I was reading Cutting Through Spiritual Materialism by Trungpa Chogam, and a passage of the book has been popping up in my mind ever since.
We would rather hoard and preserve the flavor and beauty of the experience so that, when bad times come, when we are depressed and down, we can bring that memory to mind in order to comfort ourselves, to tell ourselves that we have actually done something worthwhile.
I believe Chogam was talking about the way some people mentally cling to some of their more moving spiritual experiences (frankly, I don’t fully understand a lot of what he’s saying) but it stuck out to me because it seemed to be a more general applicable. Why do people post only their happiest memories on the internet? Why do people create this sanitized, beautified story about their lives? I had always found it somewhat offensive, even though I do it too. But, when I read that line, instead of feeling my normal annoyance at all the people who did this, I felt a sort of sadness – as if I were looking at a bird with with a broken wing trying to fly.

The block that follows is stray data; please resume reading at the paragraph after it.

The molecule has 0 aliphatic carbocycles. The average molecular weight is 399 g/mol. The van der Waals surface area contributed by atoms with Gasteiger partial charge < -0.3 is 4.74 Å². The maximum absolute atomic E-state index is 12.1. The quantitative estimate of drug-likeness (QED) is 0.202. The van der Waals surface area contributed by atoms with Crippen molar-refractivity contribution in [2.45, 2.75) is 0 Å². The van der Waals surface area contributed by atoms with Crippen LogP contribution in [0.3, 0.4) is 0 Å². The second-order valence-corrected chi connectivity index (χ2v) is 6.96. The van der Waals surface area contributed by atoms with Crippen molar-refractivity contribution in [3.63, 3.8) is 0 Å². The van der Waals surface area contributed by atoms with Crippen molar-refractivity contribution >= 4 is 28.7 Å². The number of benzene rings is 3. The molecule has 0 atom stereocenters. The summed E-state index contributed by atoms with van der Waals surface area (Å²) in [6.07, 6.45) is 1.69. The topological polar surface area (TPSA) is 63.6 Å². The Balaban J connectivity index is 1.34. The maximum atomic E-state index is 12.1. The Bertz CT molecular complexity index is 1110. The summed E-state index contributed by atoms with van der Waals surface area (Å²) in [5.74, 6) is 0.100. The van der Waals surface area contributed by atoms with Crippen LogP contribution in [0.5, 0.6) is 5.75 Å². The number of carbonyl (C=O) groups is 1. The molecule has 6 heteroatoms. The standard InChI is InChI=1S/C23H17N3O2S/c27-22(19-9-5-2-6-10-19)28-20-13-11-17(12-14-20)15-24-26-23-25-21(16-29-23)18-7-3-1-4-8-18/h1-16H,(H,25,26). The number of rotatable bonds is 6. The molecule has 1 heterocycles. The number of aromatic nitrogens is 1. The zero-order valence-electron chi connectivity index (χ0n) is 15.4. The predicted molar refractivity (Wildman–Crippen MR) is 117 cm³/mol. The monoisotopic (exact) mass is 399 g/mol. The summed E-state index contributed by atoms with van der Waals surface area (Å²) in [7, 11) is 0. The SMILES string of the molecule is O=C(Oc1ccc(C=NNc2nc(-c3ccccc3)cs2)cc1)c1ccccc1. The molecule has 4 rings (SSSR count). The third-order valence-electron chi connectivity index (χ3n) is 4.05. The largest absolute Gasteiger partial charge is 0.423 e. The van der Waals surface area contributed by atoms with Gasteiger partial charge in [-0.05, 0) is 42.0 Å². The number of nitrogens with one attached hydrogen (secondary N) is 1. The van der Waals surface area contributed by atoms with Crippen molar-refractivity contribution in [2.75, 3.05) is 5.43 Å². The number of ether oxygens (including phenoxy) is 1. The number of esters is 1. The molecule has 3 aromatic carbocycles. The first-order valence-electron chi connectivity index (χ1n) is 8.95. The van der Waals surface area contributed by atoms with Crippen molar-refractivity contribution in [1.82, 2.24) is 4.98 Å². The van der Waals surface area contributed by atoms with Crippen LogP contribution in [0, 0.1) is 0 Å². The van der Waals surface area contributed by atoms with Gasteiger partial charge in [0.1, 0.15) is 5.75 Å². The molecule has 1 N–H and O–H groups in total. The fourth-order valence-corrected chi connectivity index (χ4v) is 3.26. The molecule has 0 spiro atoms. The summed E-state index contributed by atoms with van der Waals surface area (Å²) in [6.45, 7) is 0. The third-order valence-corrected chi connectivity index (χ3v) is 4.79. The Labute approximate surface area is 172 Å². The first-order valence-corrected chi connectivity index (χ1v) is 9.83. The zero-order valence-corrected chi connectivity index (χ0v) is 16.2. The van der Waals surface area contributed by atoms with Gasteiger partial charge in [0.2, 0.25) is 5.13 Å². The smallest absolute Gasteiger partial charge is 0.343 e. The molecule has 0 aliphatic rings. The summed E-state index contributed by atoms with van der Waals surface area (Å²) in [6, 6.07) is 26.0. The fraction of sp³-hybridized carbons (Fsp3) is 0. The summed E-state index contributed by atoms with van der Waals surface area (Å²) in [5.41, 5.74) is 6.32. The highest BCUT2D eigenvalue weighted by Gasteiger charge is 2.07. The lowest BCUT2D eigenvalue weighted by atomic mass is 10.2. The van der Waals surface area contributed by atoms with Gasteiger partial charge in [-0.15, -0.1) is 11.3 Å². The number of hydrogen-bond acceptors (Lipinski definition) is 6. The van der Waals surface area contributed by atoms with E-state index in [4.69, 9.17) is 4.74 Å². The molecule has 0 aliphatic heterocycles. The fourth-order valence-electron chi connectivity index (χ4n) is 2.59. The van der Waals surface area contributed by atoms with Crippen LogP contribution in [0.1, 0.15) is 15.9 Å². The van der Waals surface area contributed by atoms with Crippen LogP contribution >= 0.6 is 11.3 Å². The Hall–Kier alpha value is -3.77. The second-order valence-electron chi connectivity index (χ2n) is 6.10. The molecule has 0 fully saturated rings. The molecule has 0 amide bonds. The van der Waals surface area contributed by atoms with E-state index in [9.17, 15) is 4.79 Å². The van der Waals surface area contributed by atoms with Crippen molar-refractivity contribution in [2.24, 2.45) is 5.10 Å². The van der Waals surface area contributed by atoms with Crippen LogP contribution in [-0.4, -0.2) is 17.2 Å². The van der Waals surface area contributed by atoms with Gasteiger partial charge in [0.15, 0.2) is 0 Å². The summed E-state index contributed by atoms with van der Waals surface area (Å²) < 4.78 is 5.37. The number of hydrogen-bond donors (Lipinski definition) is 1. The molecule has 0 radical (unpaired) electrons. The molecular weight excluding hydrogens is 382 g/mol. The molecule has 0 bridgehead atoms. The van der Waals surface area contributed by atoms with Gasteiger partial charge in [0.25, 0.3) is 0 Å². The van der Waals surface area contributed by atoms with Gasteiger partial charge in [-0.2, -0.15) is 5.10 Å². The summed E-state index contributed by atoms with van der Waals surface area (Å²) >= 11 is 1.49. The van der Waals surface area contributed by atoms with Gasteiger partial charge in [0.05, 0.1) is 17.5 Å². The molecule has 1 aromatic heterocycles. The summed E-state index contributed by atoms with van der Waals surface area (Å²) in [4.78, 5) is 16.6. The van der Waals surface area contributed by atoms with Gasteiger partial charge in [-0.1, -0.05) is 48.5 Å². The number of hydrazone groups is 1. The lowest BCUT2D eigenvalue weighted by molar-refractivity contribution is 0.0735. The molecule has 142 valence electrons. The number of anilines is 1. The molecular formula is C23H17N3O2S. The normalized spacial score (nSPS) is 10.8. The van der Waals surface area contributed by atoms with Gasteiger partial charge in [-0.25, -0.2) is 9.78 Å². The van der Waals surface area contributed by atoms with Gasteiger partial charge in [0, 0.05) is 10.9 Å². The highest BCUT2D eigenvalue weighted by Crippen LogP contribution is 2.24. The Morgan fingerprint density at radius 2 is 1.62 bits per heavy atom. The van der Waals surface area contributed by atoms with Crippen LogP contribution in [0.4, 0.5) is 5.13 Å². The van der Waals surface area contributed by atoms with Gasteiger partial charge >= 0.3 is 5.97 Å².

Apparently, the singer Amy Winehouse died alone of alcohol poisoning watching youtube videos of herself. Something about her death struck me as particularly iconic of our times, as if she had given a bolder expression of what so many of us do every day. It’s so easy to get caught in this loop, watching ourselves, and obsessing, trying to see how beautiful we are but never quite seeing it. I’d always thought facebook was a tool to show off to others, but I think actually it’s appeal is that it allows us to show off to ourselves.
When we are forced to see something difficult about ourselves, we can turn to these stories and say “see, this is who I am, the person in these photos!” But, we never actually believe it do we? Because if we did, we wouldn’t need the stories.